Abnormalities in the brain among patients with back pain identified through MRI may help predict if pain will be chronic.
MR imaging may help physicians predict which patients with lower back pain will continue to experience persistent pain, according to a study published in the journal Pain.
Treating chronic pain is costly, an estimated $635 billion per year in the United States. About 28 percent of pain in the United States is related to back pain and among these people, 23 percent experience long-term pain.
In 2012, researchers from Northwestern University Feinberg School of Medicine in Chicago, Ill., found multiple white matter axon bundles, with some surrounding the nucleus accumbens and medial prefrontal cortex in patients with back pain. This current study identified a pre-existing cause for these findings.
To determine if the abnormalities had prognostic value, researchers followed 46 patients who had presented with at least one episode of lower back pain that lasted for at least four weeks (with a minimum 5-out-of-10 rating on the pain scale), but had not experienced any pain for at least one year prior. The patients underwent MR imaging at study onset and one year later.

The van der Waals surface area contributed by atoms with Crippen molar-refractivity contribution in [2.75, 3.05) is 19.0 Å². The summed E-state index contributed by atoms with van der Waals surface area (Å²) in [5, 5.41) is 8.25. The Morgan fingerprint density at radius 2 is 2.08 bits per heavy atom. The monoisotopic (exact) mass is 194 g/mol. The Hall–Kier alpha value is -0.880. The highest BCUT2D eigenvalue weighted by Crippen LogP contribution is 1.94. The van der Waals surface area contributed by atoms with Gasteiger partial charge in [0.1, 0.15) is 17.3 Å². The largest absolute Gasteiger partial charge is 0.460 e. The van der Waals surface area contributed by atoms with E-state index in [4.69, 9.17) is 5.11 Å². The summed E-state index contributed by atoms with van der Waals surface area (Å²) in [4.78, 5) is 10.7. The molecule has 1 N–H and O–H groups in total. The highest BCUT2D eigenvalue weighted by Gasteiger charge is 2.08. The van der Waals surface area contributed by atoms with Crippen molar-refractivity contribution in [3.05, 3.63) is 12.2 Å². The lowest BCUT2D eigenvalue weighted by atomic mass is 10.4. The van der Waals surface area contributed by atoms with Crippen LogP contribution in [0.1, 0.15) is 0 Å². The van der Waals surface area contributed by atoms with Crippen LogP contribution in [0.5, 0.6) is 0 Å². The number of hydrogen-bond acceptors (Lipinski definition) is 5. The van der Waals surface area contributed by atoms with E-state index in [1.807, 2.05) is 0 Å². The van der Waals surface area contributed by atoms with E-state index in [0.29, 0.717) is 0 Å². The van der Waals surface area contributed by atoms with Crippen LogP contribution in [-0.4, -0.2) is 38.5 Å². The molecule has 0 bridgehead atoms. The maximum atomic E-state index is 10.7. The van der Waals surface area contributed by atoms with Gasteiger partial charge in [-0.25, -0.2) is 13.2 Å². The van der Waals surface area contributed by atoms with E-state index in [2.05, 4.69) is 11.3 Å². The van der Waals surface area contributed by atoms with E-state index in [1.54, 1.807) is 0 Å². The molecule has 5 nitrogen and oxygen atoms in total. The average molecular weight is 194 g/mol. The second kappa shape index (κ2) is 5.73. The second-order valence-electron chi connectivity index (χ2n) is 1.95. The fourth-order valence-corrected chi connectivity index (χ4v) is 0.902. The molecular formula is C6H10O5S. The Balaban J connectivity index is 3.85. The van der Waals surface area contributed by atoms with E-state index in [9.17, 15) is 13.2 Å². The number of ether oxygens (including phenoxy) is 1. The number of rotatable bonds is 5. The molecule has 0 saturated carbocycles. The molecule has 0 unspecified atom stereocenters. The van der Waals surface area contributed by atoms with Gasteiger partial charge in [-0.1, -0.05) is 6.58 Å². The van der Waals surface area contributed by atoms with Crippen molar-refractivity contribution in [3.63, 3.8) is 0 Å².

Results showed approximately half of the patients showed improvement after a year, whether they took medication or not, and the rest did not improve. Imaging showed the patients with persistent pain also had the same structural abnormality in their white matter at onset of injury and after one year.
“The abnormality makes them vulnerable and predisposes them to enhanced emotional learning that then amplifies the pain and makes it more emotionally significant,” said senior author and Northwestern physiology professor A. Vania Apkarian, PhD.
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